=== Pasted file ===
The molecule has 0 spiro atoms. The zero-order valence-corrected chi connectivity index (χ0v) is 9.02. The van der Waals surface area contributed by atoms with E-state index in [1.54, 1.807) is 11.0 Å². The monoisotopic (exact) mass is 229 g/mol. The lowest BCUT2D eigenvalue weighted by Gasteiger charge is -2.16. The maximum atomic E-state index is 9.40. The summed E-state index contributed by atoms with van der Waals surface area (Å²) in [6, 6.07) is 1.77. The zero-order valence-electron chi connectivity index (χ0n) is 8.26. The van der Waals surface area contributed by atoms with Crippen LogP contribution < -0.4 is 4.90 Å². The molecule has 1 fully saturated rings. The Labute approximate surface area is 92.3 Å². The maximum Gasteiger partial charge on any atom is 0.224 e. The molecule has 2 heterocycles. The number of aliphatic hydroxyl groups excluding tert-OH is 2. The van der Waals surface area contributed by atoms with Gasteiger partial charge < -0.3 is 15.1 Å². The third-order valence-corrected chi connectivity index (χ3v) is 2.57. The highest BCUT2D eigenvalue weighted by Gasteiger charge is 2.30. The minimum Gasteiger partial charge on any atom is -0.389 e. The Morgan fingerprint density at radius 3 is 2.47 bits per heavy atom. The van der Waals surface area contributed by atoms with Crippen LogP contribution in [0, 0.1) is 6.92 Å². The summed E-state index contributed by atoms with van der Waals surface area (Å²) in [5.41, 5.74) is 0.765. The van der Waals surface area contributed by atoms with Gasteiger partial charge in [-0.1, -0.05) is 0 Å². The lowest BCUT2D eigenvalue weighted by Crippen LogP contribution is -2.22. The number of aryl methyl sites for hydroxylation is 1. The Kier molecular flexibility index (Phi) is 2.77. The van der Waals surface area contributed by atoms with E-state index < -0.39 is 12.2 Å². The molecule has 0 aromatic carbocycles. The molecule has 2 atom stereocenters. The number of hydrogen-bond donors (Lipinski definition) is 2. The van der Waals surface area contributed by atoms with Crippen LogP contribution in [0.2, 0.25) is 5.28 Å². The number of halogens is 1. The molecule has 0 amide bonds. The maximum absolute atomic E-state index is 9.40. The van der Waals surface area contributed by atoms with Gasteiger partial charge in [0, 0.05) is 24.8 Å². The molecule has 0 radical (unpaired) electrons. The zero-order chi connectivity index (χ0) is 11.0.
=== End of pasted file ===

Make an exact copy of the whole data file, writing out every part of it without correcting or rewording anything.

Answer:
The molecule has 0 spiro atoms. The zero-order valence-corrected chi connectivity index (χ0v) is 9.02. The van der Waals surface area contributed by atoms with E-state index in [1.54, 1.807) is 11.0 Å². The monoisotopic (exact) mass is 229 g/mol. The lowest BCUT2D eigenvalue weighted by Gasteiger charge is -2.16. The maximum atomic E-state index is 9.40. The summed E-state index contributed by atoms with van der Waals surface area (Å²) in [6, 6.07) is 1.77. The zero-order valence-electron chi connectivity index (χ0n) is 8.26. The van der Waals surface area contributed by atoms with Crippen LogP contribution < -0.4 is 4.90 Å². The molecule has 1 fully saturated rings. The Labute approximate surface area is 92.3 Å². The maximum Gasteiger partial charge on any atom is 0.224 e. The molecule has 2 heterocycles. The number of aliphatic hydroxyl groups excluding tert-OH is 2. The van der Waals surface area contributed by atoms with Gasteiger partial charge < -0.3 is 15.1 Å². The third-order valence-corrected chi connectivity index (χ3v) is 2.57. The highest BCUT2D eigenvalue weighted by Gasteiger charge is 2.30. The minimum Gasteiger partial charge on any atom is -0.389 e. The Morgan fingerprint density at radius 3 is 2.47 bits per heavy atom. The van der Waals surface area contributed by atoms with Crippen LogP contribution in [0, 0.1) is 6.92 Å². The summed E-state index contributed by atoms with van der Waals surface area (Å²) in [5.41, 5.74) is 0.765. The van der Waals surface area contributed by atoms with Gasteiger partial charge in [-0.1, -0.05) is 0 Å². The lowest BCUT2D eigenvalue weighted by Crippen LogP contribution is -2.22. The number of aryl methyl sites for hydroxylation is 1. The Kier molecular flexibility index (Phi) is 2.77. The van der Waals surface area contributed by atoms with E-state index < -0.39 is 12.2 Å². The molecule has 0 aromatic carbocycles. The molecule has 2 atom stereocenters. The number of hydrogen-bond donors (Lipinski definition) is 2. The van der Waals surface area contributed by atoms with Crippen LogP contribution in [0.2, 0.25) is 5.28 Å². The number of halogens is 1. The molecule has 0 amide bonds. The maximum absolute atomic E-state index is 9.40. The van der Waals surface area contributed by atoms with Gasteiger partial charge in [0, 0.05) is 24.8 Å². The molecule has 0 radical (unpaired) electrons. The zero-order chi connectivity index (χ0) is 11.0.